Thank you, Dr. Esway!
I was lucky enough to find Dr. Esway for my foot problem. He has taken excellent care of it. I am prone to post-operative infections. He paid special attention to this and got me through the operation and recovery just fine. He is very down to earth and personable.

THE ANKLE is a complex body part that plays a critical role in mobility and stability. Ankle pain may be due to sprains, arthritis, breaks and tendon problems.
THE FOREFOOT extends from the ball of the foot to the toes. Forefoot pain may be due to bunions, toe deformities and neuromas.
THE MIDFOOT runs from the ball of the foot to the heel and includes the arch. Midfoot pain may be due to arthritis or stress fractures.
THE HINDFOOT, also known as the heel, is the area between the ankle and the foot's arch. Heel pain may be due to plantar fasciitis or Achilles tendon problems.

Home   >>  Blog >> Revolutionary Achilles Repair

February 07, 2014

Revolutionary Achilles Repair Helps Athlete to Compete in Sochi Winter Olympics

Dr. Jan-Eric Esway Provides Some Insight Into the Innovative, Less-Invasive Achilles Tendon Repair That Helped Bobsleigher John Jackson Recover in Time for the Sochi Winter Olympics

FREDERICKSBURG, VA--(Feb 7, 2014) -  "British bobsleigh pilot John Jackson, who ruptured his Achilles tendon just seven months ago, is healed and ready to compete in the Sochi Winter Olympics thanks to his motivation, his determination, and a revolutionary Achilles repair technique," says orthopaedic surgeon Jan-Eric Esway, MD. Best described as a "Knotless Percutaneous Achilles Repair," Dr. Esway says the innovative technique involves less surgical dissection, often resulting in less damage to the surrounding soft tissues that help heal the tendon. "This," he adds, "almost always leads to faster recovery times and an earlier return to normal daily activities and sports."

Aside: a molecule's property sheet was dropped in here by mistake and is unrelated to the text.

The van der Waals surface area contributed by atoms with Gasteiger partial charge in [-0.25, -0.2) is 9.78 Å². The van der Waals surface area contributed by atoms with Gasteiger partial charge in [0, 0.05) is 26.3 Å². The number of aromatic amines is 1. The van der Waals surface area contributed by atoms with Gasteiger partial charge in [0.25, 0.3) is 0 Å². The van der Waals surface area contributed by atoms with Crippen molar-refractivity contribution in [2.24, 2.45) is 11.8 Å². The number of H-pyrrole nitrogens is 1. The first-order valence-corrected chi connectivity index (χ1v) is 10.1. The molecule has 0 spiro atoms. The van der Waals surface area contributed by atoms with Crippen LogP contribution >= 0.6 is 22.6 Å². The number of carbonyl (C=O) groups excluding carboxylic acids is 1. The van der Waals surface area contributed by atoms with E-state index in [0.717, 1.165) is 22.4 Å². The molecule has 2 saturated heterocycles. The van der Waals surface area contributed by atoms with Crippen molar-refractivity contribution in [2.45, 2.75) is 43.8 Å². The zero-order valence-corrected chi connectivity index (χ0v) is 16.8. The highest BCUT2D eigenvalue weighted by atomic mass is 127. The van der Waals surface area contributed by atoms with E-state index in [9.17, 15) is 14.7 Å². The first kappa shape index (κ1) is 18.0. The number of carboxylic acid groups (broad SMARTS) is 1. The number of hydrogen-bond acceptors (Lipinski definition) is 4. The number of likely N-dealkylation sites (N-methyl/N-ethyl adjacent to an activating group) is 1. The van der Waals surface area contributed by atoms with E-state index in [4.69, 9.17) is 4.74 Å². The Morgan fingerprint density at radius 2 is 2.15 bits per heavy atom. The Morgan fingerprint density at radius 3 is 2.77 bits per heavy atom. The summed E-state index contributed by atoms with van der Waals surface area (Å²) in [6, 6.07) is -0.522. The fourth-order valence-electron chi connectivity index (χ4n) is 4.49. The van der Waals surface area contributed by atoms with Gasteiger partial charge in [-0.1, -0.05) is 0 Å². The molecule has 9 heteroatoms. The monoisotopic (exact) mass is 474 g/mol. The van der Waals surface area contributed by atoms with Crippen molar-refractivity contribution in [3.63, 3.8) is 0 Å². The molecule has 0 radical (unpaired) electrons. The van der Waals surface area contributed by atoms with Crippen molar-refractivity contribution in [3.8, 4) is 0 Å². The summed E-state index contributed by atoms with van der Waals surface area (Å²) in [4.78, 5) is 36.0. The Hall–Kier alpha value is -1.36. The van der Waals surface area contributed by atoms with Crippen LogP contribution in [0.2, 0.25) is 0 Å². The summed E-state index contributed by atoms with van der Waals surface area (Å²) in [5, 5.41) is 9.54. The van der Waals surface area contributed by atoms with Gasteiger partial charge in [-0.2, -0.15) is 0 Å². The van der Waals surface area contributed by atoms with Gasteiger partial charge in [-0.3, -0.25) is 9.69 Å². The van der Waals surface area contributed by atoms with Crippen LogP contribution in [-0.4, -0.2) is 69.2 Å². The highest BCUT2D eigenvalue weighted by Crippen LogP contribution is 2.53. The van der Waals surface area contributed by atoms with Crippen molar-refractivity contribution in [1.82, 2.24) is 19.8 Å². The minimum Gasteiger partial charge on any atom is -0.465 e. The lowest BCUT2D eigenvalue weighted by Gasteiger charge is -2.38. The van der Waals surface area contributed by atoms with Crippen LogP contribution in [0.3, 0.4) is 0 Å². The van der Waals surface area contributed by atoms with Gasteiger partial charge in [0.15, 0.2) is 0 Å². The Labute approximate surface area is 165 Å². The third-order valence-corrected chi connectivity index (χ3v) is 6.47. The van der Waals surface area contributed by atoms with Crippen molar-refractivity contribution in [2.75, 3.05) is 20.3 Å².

Regarding traditional methods of Achilles repair and what a typical recovery entails, Dr. Esway states, "The most common technique is to make a six-inch incision and repair the tendon using a large suture to hold the two torn ends of the Achilles together. Standard recovery after this surgery takes a long time, and many patients are not able to return to the level of sports competition they enjoyed before their injury. 

"There are also inherent flaws in this technique because the Achilles does not have a direct blood supply. The tissue that surrounds the Achilles, called the paratenon, is the main source of blood that delivers healing proteins. Standard repair disrupts the paratenon, therefore limiting the potential for healing. As a result, the Achilles heals with scar tissue, which, in most cases, is a slow process. Recovery often includes wearing a cast for six weeks after surgery, walking in a boot/cast for three to four weeks after that, and undergoing six weeks of physical therapy beginning eight weeks after surgery."

In contrast, Dr. Esway says Jackson's Achilles was repaired with an approach that makes more sense; essentially a combination of two techniques that are commonly used in other parts of the body, like the shoulder:

"Instead of one large incision, multiple small incisions were used. The paratenon and blood supply were left intact so that the Achilles could heal more quickly and with more normal tissue. The torn ends were held together with a stronger suture called FiberTape®, developed by Arthrex Inc. The repair was then made stronger by attaching the FiberTape® suture to the Calcaneus bone with bio-absorbable screws. In theory, it's like holding one's pants up with a belt and suspenders." 

In conclusion, Dr. Esway says, "John Jackson's recovery has been amazing, and certainly his athletic, healthy body played an integral role. I always tell my patients that I can do the same surgery on 100 people and they will all have different outcomes because they have different bodies and various levels of motivation to get better. My part is 49%, and their part is 51%.

"Jackson's motivation to compete in the Sochi Olympics definitely played a huge role in his fast recovery, and at the same time, his surgeon used proven technology in a novel way that made his extraordinary recovery possible." 

About Jan-Eric Esway, MD

Dr. Esway graduated from Harvard University and earned his medical degree from the University of Pittsburgh's School of Medicine. He then remained at the University of Pittsburgh to complete a 5-year orthopaedic surgical residency. At his Fredericksburg practice, Dr. Esway offers a comprehensive span of orthopaedic surgery and care ranging from ankle sprains and sports medicine, to endoscopic foot surgery and less-invasive Achilles repair. He is available for interview upon request.



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